Gigabyte GTX 770 WindForce 3X OC Review

Author: SKYMTL
Date: July 8, 2013
Product Name: GTX 770 WindForce 3X OC
Part Number: GV-N770OC-2GD
Warranty: 3 Years
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The GTX 770 may be thins generation’s most popular graphics card. At $399 it slots perfectly into a price point which will appeal to anyone who doesn’t want to invest the $649 needed for entry into GTX 780 territory yet wants more performance than a GTX 760 can offer. More importantly, it acts as a perfect upgrade path for anyone still using a GTX 570 or GTX 580 by outperforming a GTX 680 when in stock form.

Gigbayte is seeking to capitalize on this burgeoning popularity by taking a road they’ve frequently travelled. By equipping a GTX 770 with their iconic WindForce 3X heatsink a custom PCB and higher clock speeds, they hope to redirect some attention towards the newly created offering. For anyone who has read our GTX 780 WindForce OC review, much of this will be déjà vu but there is one key difference: while the GTX 780 version tacked on a $30 premium to NVIDIA’s reference SRP, the GTX 770 WindForce OC doesn’t cost a penny more than a stock card. In a segment which is increasingly populated with gamers looking for great value, this could be a well-positioned broadside against the competition.

Like its predecessors Gigabyte’s GTX 770 strives to deliver higher clock speeds without increasing the reference version’s voltage envelope or power limit. Nonetheless, it hits some impressive frequencies right out of the box. Both Base and Boost speeds have received substantial upgrades but the most important metric here is the average core speed, which tops out at about 130MHz higher than a stock GTX 770.

The WindForce OC also remains at this higher speed unlike other cards which tend to fluctuate between their maximum Boost level and slightly reduced frequencies. This has been achieved through lower temperatures which allow the core to remain well under its 80°C threshold, meaning there’s more headroom for better performance. This won’t allow Gigabyte’s card to catch up with the faster GTX 780, but it should grant their GTX 770 to put some additional breathing room between itself and the HD 7970 GHz Edition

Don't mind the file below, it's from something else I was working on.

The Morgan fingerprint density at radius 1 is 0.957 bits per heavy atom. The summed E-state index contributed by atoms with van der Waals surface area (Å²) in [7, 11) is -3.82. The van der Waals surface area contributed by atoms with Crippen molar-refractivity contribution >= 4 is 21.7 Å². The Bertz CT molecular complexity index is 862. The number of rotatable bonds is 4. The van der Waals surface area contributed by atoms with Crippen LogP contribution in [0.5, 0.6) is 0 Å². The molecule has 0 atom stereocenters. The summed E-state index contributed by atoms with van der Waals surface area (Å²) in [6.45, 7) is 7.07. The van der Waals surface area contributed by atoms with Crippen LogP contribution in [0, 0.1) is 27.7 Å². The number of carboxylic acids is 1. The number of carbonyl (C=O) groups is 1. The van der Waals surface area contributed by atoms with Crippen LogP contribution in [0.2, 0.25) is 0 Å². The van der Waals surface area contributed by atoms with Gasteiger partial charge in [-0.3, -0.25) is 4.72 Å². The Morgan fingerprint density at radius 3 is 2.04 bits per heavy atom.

In what seems to be a standing agreement between NVIDIA’s board partners these days, memory speeds haven’t been touched. It’s not like the GK110 core would benefit all that much from a memory interface that surpasses the 7Gbps mark but it would still be nice to see some effort on their part.

Earlier we mentioned déjà vu and for anyone who has read our Gigabyte GTX 780 review, you’ll see many similarities between that card and their GTX 770. Once again the WindForce 3X heatsink is being used, extending the length to 11.5” and providing a high performance cooling platform upon which a stable graphics card can be built. With that being said, there isn’t anything terribly unique about this approach other than Gigabyte’s insistence on sticking with a dual slot height.

The WindForce X cooler is equipped with a trio of 80mm fans which, when used with Gigabyte’s so-called “triangle cool” heatsink, are able to disperse up to 450W. This is well in excess of what the GK110 core can produce so there’s plenty of overhead for overclocking, provided NVIDIA’s tight control over the voltage and power limit can be overcome. There’s also a secondary heatsink which covers the VRM modules and GDDR5 ICs.

Gigabyte has also equipped their card with a secondary aluminum stiffening bracket which runs the heatsink’s length. This ensures the card doesn’t bow due to the WindForce 3X’s weight or its mounting pressure.

Connection options once again follow the path laid out by NVIDIA’s reference design, though Gigabyte has decided to maintain commonality between this card and their similarly branded GTX 780 by using 6+8 pin power inputs. The backplate meanwhile consists of a simple dual DVI, HDMI and Displayport layout which grants multi monitor Surround capabilities.

On this particular card, Gigabyte has gone with a custom PCB which uses the same basic PWM layout as the reference card but includes slightly upgraded components. The actual difference between it and a standard iteration will likely never be tangible but it’s still nice to have peace of mind in your new purchase’s abilities.

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